Wednesday, 14 August 2013
Homemade Worcestershire Sauce
After over a year of procrastinating, I finally made worcestershire sauce. I know. I don't blame you for thinking it. Why on earth would I want to make something that isn't expensive to buy and is easily available. My reason is simple. Generally speaking, homemade anything tastes better than store bought, so I wanted to give it a whirl for my Dad. He LOVES worcestershire sauce and I can think of no greater gift for him (a November birthday), so that alone is reason enough for me to go to the trouble. This sauce needs to age, so that means I needed to get my game on NOW!
I first discovered a recipe for worcestershire sauce on a blog that I stumbled upon a long time ago, but I can't find the link. I'm sorry. I printed the recipe off and never bookmarked the site. My bad. After a bit of googling, I did find a few other recipes and ultimately decided to make this one (as well as the original one that I printed off from that unknown blog) so that I could compare the taste and decide which one was better. After they age, I'll be doing a little taste testing and will report my findings for you.
The original recipe that I printed off from that unknown blog is as follows:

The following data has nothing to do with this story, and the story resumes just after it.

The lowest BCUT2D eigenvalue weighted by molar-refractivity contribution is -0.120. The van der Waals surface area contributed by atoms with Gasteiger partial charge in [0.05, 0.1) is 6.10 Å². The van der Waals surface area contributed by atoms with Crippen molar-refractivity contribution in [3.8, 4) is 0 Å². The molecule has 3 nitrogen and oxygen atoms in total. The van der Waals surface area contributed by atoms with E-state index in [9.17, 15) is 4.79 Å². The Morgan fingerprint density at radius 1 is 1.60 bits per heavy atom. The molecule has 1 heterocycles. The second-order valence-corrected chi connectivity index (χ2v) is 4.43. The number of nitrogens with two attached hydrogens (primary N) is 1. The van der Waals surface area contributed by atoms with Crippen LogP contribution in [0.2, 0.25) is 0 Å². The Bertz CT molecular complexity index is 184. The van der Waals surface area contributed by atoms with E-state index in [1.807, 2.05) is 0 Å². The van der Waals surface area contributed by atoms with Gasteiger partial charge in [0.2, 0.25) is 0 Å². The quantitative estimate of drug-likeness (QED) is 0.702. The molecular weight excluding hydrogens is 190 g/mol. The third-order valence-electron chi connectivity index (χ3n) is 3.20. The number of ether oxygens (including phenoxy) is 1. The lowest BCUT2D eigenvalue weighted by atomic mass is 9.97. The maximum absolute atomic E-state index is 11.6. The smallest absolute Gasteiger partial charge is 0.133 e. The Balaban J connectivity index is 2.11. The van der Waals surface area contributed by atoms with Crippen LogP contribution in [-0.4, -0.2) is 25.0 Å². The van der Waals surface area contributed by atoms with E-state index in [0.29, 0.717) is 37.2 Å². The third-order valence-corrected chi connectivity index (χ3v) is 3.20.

2 litres brown vinegar
600ml malt vinegar
(I used all malt vinegar as that's what I had on hand)
220 grams caster sugar
6 green apples peeled and chopped
60 grams minced fresh garlic
1/4 tsp chili powder
1 tsp whole cloves
1 tsp peppercorns
25 grams ground ginger
25 grams salt
500 grams treacle
(I bought treacle at the import shop, but suspect you could use fancy molasses in lieu)
1. Place all ingredients (except the treacle) into a large pot and boil for 2 hours, then strain through a fine sieve.
2. Return mixture to the pot, add treacle and return to boil. Stir for 10 minutes.
3. Pour into sterilized jars/bottles and seal.
* I've put mine in freshly washed jars and have placed them in the basement fridge to age. I want to taste test them before I bottle them and seal them for gift giving.
Allow minimum of 3 weeks to age and be sure to shake before use!
Apples taking on the color of the ingredients...
Cooling in preparation to sieve
Look at that rich color!
The leavings of both recipes... very different in quantity and composition.
The resulting sauce (the recipe posted here by me made considerably more and was much darker in colour than the one I linked to above).
My initial taste test confirms that the sauce on the right is much saltier than the one on the left. I'm really eager to taste them again after they age... stay tuned!